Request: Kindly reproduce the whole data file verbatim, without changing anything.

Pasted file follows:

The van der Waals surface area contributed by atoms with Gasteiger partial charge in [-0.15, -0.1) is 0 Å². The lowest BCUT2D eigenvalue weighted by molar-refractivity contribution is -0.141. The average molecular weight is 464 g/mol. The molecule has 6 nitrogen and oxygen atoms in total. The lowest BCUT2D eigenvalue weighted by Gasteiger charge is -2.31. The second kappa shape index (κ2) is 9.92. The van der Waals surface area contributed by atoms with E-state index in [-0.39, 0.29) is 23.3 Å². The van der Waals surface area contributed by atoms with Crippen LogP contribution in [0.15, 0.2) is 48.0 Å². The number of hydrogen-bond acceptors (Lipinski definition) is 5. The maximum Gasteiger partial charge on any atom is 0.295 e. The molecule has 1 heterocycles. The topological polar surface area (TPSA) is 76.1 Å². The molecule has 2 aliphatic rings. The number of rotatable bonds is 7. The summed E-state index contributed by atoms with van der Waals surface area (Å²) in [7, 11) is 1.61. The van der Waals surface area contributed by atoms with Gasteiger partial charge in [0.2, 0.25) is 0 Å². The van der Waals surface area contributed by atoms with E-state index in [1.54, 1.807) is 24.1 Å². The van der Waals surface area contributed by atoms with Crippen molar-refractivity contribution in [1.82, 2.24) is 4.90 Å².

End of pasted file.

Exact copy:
The van der Waals surface area contributed by atoms with Gasteiger partial charge in [-0.15, -0.1) is 0 Å². The lowest BCUT2D eigenvalue weighted by molar-refractivity contribution is -0.141. The average molecular weight is 464 g/mol. The molecule has 6 nitrogen and oxygen atoms in total. The lowest BCUT2D eigenvalue weighted by Gasteiger charge is -2.31. The second kappa shape index (κ2) is 9.92. The van der Waals surface area contributed by atoms with E-state index in [-0.39, 0.29) is 23.3 Å². The van der Waals surface area contributed by atoms with Crippen LogP contribution in [0.15, 0.2) is 48.0 Å². The number of hydrogen-bond acceptors (Lipinski definition) is 5. The maximum Gasteiger partial charge on any atom is 0.295 e. The molecule has 1 heterocycles. The topological polar surface area (TPSA) is 76.1 Å². The molecule has 2 aliphatic rings. The number of rotatable bonds is 7. The summed E-state index contributed by atoms with van der Waals surface area (Å²) in [7, 11) is 1.61. The van der Waals surface area contributed by atoms with Gasteiger partial charge in [0.2, 0.25) is 0 Å². The van der Waals surface area contributed by atoms with E-state index in [1.54, 1.807) is 24.1 Å². The van der Waals surface area contributed by atoms with Crippen molar-refractivity contribution in [1.82, 2.24) is 4.90 Å².